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It’s Time for Another Hoover Commission

The opinions expressed by columnists are their own and do not necessarily represent the views of
AP Photo

What do the U.S. Postal Service, AMTRAK, Kennedy Center, and the Corporation for Public Broadcasting have in common? All are government entities, all receive federal funds, tens of millions of dollars, in the Coronavirus Aid, Relief, and Economic Security or CARES Act, and all can and should be privatized, not subsidized.


In the past 20 years, America has faced four life-changing events – the attacks on September 11, 2001, Hurricane Katrina, the mortgage foreclosure crisis, and now the Coronavirus pandemic. Each was to a large degree a failure of government. One lesson we are learning in the current situation is that we have way too much government in normal times and not enough government in times of crisis. We have a government that’s too big to succeed.

Once the pandemic passes and life gets back to normal, government should not simply go back to normal.

Rather, it’s time to repeat what was done after the Great Depression and World War II.

In 1947, President Harry S Truman appointed the Hoover Commission, officially named the Commission on Organization of the Executive Branch of the Government, to recommend administrative changes in the Federal Government of the United States. It took its nickname from former President Herbert Hoover, who was appointed by Truman to serve as chairman. A Second Hoover Commission was created by Congress in 1953 during the administration of President Dwight D. Eisenhower. It also was headed by Hoover. The Hoover Commissions reviewed the growth of the Federal Government during the Depression and war and made scores of recommendations for reforms, agency and program terminations and consolidations, and other proposals to right size the government.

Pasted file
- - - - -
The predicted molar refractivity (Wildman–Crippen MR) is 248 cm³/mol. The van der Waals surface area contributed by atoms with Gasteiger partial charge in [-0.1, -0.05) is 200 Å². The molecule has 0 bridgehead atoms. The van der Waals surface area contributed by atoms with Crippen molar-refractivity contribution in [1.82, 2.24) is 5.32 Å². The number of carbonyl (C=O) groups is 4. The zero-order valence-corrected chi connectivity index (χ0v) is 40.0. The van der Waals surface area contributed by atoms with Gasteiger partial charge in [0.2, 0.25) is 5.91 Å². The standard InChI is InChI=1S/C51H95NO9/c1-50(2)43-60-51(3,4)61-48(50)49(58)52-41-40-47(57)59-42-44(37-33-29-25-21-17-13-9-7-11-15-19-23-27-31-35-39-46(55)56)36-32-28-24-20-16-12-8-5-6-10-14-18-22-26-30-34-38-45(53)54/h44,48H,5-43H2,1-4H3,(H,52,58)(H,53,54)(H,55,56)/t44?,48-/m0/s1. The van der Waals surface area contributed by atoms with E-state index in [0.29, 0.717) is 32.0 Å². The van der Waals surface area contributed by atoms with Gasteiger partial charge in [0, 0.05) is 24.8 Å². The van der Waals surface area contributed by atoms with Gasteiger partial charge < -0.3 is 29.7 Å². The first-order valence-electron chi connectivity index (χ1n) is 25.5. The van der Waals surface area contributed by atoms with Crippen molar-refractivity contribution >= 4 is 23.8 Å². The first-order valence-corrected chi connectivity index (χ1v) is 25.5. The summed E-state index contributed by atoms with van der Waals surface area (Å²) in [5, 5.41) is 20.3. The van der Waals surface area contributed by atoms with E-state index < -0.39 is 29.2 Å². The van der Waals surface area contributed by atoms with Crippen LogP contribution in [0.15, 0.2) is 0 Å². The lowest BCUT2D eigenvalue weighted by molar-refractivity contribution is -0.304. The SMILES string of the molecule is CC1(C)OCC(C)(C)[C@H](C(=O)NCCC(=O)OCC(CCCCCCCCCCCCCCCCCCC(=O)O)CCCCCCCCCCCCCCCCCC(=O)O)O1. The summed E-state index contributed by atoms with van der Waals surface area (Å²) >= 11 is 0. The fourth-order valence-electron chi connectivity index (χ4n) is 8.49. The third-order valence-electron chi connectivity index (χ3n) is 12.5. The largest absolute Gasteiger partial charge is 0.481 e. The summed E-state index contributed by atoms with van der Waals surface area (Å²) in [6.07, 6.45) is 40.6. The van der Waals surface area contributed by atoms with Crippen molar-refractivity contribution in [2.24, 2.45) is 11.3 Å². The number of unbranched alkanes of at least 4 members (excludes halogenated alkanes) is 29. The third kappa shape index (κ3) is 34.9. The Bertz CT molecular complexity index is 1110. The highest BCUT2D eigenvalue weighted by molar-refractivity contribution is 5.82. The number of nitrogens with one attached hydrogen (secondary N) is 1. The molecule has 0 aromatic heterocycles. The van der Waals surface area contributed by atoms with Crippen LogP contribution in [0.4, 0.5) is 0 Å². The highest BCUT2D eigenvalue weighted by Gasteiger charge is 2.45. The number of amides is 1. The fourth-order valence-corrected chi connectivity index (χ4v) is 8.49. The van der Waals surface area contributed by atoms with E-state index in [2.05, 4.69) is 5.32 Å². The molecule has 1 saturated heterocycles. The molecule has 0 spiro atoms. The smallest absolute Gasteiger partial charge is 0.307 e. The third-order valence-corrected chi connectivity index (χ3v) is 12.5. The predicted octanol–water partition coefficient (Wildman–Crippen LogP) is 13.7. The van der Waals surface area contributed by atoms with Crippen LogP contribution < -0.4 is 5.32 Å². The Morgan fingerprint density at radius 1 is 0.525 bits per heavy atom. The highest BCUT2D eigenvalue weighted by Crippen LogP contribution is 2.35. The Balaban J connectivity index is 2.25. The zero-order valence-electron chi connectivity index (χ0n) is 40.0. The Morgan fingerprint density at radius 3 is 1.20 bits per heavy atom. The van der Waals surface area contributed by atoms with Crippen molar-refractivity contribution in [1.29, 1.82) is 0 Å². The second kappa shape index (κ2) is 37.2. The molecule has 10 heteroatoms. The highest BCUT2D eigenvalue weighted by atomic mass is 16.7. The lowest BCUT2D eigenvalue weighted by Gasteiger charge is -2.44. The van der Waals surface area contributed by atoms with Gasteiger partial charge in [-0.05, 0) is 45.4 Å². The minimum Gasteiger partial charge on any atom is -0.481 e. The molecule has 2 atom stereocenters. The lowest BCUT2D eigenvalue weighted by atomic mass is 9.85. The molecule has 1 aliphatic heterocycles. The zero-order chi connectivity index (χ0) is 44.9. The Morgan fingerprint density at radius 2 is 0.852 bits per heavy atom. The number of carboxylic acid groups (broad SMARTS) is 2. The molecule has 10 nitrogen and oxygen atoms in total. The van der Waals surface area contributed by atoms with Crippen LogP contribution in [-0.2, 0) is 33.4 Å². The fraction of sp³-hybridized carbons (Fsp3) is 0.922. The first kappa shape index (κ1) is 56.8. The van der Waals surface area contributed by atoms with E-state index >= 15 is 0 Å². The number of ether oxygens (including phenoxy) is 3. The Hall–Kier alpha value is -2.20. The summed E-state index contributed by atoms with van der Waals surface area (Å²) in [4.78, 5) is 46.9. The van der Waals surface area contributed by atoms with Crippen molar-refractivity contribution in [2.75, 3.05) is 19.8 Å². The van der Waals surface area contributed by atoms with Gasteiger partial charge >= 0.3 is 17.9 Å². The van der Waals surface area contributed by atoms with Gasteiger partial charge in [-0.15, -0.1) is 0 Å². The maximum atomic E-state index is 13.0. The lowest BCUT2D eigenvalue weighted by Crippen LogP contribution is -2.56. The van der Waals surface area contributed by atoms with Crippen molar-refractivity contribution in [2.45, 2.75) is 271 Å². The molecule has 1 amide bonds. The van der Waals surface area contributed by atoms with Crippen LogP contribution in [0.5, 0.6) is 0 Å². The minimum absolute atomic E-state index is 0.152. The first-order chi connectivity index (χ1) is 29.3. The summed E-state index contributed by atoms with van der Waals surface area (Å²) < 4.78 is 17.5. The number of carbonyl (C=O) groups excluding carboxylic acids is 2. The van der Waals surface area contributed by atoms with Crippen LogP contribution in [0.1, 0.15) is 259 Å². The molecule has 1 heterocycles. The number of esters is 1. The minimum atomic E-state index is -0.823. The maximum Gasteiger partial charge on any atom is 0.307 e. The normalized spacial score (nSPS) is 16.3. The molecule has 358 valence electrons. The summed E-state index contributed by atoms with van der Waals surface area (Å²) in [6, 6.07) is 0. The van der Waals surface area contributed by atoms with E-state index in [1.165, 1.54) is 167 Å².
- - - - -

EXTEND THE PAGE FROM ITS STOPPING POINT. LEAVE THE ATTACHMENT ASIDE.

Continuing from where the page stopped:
A similar review is needed today.  Taking a page out of President Truman’s and Eisenhower’s books, today’s commission should be co-chaired by former Presidents George W. Bush and Bill Clinton.


In the time since the two Hoover Commissions, there have been efforts to review and reform the Federal Government, but met with limited success.  During the Reagan Administration, there was the Grace Commission (formally known as the President's Private Sector Survey on Cost control), as well as the President’s Commission on Privatization.  The Clinton-Gore Administration created the National Performance Review, later called the National Partnership for Reinventing Government, an interagency task force to reform and streamline the way the federal government operates, seeking “a government that works better and costs less.” The National Commission on Fiscal Responsibility and Reform (often called Simpson-Bowles or Bowles-Simpson) was a deficit reduction effort created in 2010 by President Barack Obama. Underpinning these large-scale reform proposals are thousands of recommendations put forward by Inspectors General (IG) in Federal agencies, audits and investigations by the Government Accountability Office (GAO), reviews by the Congressional Budget Office, reports by bodies such as the National Academy of Public Administration and the National Academies of Sciences, Engineering, and Medicine, and the National Research Council, the Office of Management and Budget, the plethora of Federal Advisory Committees, and others.